Despite these problems, we should not ignore the more positive aspects of virtual worlds. Regardless of where they lead us, they can represent spaces that afford safe experimentation. Having a place to express niche interests or fetish without fear of retribution or judgment is beneficial. By using avatars and interacting with others in this same way, players also drop preconceived notions and open up avenues for interactivity. Traditional limitations like class, race, sex, age, or weight are invisible. Granted, judgments can form over time but a clean slate is provided every avatar. Using avatars can also provide healing opportunities for groups like the disabled. In a November 2007 article, Reuters reported on a study at Keio University in Japan. The study creates an interface for victims of paralysis to break the bonds of their real world physical limitations and control avatars by activating certain parts of their brains. As a means to create friendships, conduct business, or just go shopping, this is a rare opportunity. The ability to directly (or remotely) participate in activities that are beyond our physical limitations or financial possibility could be the most redeeming aspect of synthetic worlds.

Acts of exploration, which can be hindered in the real world, flourish in MMORPGs and Second Life. An endless variety of people, places, and visual landscapes are at our fingertips. So far, this has meant a building boom. Game developers are creating new, intricate worlds as a backdrop for our desire to risk everything for greater rewards. In Second Life, newly minted virtual architects, industrial designers, fashionistas, and techno-impresarios are learning the digital skills that will help develop the next generation of technology tools. In colonizing and building a land of tomorrow, inhabitants and their avatars will each have a say in defining our future digital experiences. It is a democracy of design linking both free will and manifest destiny to the virtues of the synthetic. The creative process offers a nurturing effect for those who may not have the wherewithal to build their dreams with concrete and steel. Inhabitants champion Utopian ideals and suggest an optimism founded in the digital that might very well be appreciated in the real world one day.

But avatars are part of an industry focused on human-centered entertainment and gratification. What will happen to them in this age of expanding virtual prospects? Already avatars are being considered for more mundane human tasks like trying on clothing over the network. There is even talk of avatar portability across virtual worlds, another testament to our strong identification with these characters. Artificial intelligence is already used in-world by non-player characters, and we should expect that our own avatars will be afforded this luxury, keeping them at work for us when we choose to rest.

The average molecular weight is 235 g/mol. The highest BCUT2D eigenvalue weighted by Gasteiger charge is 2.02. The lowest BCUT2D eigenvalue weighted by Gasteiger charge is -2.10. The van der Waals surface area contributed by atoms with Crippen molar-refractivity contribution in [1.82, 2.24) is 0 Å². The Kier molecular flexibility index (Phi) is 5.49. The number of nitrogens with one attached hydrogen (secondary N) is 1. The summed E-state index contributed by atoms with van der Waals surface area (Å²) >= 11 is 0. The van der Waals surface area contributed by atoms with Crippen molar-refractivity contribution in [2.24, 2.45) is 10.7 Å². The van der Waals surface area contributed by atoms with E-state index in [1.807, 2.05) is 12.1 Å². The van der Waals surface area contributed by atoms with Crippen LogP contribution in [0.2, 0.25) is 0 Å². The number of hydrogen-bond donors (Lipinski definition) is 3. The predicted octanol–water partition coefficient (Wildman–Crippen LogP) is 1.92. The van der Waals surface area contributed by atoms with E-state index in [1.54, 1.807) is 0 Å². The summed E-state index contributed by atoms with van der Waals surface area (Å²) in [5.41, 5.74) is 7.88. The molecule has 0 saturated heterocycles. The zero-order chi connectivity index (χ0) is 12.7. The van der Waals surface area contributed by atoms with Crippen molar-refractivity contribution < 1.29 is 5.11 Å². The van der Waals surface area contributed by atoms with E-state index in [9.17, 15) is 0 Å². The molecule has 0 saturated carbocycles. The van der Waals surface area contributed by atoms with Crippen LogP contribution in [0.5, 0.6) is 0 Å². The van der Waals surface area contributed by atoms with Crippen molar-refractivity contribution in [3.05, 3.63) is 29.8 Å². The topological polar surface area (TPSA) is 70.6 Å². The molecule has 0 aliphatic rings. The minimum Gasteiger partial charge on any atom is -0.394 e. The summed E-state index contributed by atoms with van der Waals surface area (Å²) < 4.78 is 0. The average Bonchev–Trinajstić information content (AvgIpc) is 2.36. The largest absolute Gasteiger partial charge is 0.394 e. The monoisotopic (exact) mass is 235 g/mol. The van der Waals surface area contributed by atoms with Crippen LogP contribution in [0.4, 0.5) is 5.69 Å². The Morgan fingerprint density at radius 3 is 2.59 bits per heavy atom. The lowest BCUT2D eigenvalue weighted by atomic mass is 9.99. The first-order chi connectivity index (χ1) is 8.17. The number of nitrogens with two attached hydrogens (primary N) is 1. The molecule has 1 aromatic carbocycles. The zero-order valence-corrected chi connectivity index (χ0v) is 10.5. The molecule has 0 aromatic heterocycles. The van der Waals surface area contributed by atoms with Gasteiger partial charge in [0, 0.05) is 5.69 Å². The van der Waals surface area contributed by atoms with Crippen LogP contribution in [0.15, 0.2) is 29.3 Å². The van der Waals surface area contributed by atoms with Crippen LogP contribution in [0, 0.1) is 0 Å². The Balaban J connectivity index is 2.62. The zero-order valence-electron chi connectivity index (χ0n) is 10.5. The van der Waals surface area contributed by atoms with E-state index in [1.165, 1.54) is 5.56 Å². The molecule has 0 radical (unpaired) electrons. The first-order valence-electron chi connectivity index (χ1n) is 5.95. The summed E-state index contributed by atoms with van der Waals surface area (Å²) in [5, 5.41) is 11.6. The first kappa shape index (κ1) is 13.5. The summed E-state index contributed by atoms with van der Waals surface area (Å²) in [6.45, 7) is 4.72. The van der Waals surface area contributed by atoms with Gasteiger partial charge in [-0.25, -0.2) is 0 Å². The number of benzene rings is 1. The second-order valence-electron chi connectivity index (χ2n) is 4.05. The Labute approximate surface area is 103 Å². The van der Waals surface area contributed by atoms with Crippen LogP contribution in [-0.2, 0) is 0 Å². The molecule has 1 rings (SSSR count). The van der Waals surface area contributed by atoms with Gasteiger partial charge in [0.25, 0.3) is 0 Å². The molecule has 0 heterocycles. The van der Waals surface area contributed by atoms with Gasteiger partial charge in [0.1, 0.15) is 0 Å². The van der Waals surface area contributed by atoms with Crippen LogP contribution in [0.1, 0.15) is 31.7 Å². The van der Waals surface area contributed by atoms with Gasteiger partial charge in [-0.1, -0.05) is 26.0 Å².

Sadly though, when fact and fiction collide, we are left with virtue and vice. The membrane separating the two is not only permeable; it is punctured by a human condition that may never reach the post-humanist objective of disconnecting mind and body. Real will always remain just that, and fantasy will never achieve detachment from it. One wonders if the ambition of creating a transformative Utopian society, able to lift the human spirit, will ever be able to transcend everyday corporeal realities. Will avatars lead us into the Promised Land or will they suffer greed, anger, and envy, and herald a synthetic collapse into real dystopia?

January 23, 2008

Amos Klausner is a brand manager, design historian, and writer. His most recent book is Heath Ceramics: The Complexity of Simplicity.

5 Responses

  1. anonymous Says:

    Well written, Amos.

    But I can’t help think that people would live better lives, if they would focus more on their real life (and the real lives of others), as opposed to their second.

    Although the narrow constraints and personal safety of games are probably comforting for those afraid of the vicissitudes of reality. Though, it is a case of low risk / low gain.

  2. Joseph Says:

    Seriously great writing.

    As an aside, I can never resist commenting on furries. I used to live in Orlando, furry mecca, and worked in an office which celebrated “Furloween” and “Furry Spring Break”.

    For more background, here’s a classic Vanity Fair furry profile:

  3. Jessant Says:

    I don’t care for SL anymore. I use to have high hopes for it before voice chat. I’ve seen so many women driven off of SL by the new voice features (me included). Now we can get harassed by men’s real voices and not just their annoying chat room style text. If you thought males controlled the game before, oh boy. Just try to listen to a woman speak in a voice chat with more than three men around, you probably will give up really fast, even one man is enough to take over the whole conversation. It’s really not a place of deviance for me or exploration. It’s just the same old, same old, imprinted again onto a virtual environment. Most men come into the game looking for sex right away now. It didn’t use to be that way when I first came into the game there was a modicum of respect for people. I did my time as a griefer, trying to worm my way into the male environment. Didn’t work. You’re always gonna be lower than a dog, because you have a vagina. Welcome to the real world SL style.

  4. Matt Says:

    J-CAST ran an amusing article about Second Life at the end of last year: “The streets look great, but no-one’s there: Second Life’s depopulation continues”.

  5. Wilford Says:

    I will just say that the Vanity Fair piece is highly inaccurate, since it overemphasizes the sex element and far too sensationalist journalism. When it comes right down to it, furry is just like any other fandom (or otaku-dom); a group of people interested beyond casual on a particular element of popular culture.

    I also want to point out that the reason that is such a high percentage of furries on Second Life is because many originally gathered in virtual environments of BBSs, MUCKs and MUDS. Thus, the progression from a textual virtual environment to a visual one was fairly natural.